Pakistan's ruling party is warning the country's fragile democracy is at risk, delivering the dire message on the fourth anniversary of the assassination of former Prime Minister Benazir Bhutto.
Tens of thousands of Pakistanis rallied Tuesday at the marble mausoleum in Gahri Khuda Baksh that is Bhutto's final resting place. Many of those in the crowd waved flags and banners.
Bhutto's husband, embattled Pakistani President Asif Ali Zardari, addressed the crowd from behind bullet-proof glass, assuring those assembled he will not step down and that he will not let anyone break his political federation. In a separate statement, Zardari called on "democratic forces and patriotic Pakistanis" to foil conspiracies "against democracy and democratic institutions."
Zardari's civilian government is facing mounting criticism over a secret memo, sent months ago, appealing for U.S. help to prevent a feared military coup. The memo has sparked calls for an investigation and has fueled speculation about a growing rift between the country's civilian and military leaders.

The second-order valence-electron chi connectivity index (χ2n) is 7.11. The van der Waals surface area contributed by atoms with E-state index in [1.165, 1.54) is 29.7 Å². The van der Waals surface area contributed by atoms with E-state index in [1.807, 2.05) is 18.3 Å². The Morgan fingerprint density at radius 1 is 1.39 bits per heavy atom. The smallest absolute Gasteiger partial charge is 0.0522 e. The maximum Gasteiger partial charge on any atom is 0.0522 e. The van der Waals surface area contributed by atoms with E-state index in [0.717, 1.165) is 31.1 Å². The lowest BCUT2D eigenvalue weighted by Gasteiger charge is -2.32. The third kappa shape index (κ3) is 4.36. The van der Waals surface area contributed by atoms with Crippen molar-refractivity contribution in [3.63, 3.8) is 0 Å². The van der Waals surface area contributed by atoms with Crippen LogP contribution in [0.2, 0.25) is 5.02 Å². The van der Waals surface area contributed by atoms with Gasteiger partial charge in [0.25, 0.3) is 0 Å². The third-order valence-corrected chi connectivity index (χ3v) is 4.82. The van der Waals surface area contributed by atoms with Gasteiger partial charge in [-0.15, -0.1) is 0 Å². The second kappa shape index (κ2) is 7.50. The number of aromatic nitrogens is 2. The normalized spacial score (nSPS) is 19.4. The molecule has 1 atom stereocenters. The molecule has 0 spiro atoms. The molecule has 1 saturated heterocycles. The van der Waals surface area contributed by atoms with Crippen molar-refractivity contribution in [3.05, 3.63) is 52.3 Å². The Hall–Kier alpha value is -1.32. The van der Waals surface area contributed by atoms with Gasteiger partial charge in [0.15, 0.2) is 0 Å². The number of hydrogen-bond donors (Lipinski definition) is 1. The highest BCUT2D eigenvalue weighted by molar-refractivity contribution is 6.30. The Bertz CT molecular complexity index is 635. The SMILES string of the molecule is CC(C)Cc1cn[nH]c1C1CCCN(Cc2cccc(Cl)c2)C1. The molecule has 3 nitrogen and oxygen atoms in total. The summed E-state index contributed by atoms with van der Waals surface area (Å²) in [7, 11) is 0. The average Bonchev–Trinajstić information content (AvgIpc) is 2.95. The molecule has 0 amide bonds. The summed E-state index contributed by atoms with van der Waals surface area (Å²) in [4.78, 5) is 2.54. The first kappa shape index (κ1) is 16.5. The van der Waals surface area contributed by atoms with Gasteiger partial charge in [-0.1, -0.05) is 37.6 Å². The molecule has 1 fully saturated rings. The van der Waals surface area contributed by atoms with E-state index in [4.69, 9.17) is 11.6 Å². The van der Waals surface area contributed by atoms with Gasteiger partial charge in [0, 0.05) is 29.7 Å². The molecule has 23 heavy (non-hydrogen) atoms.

Both the government and army officials have made efforts to defuse the tension. Pakistan's army chief, General Ashfaq Kayani, last week denied rumors that he was plotting to overthrow of President Zardari's increasingly unpopular government. And Prime Minister Yusuf Raza Gilani has denied media reports that he was planning to fire General Kayani and the head of the country's powerful spy agency, the ISI.
But Gilani may have added to the growing sense of unease Tuesday. Speaking to reporters during the rally, he said investigations of the former prime minister's assassination "have been completed, and martyr Benazir Bhutto's case is under judgment."
Prime Minister Gilani also said the country's interior ministry could soon share with the public some of the information about her death.
Many of those in the crowd echoed calls for justice. One of them, Samreen Shahzadi, said justice needs to be served no matter who is responsible, adding, "Madam's blood should not go waste.''
The rally on the anniversary of former Prime Minister Bhutto's death was two days after cricket legend turned politician Imran Khan drew more than 100,000 people to a rally in the southern city of Karachi. Khan leads the Movement for Justice Party (Pakistan Tehreek-e-Insaf) whose members include several prominent politicians, such as former Foreign Minister Shah Mahmood Qureshi. The former cricket star is also popular with Pakistan's urban middle class.
Some information for this report was provided by AP, AFP and Reuters.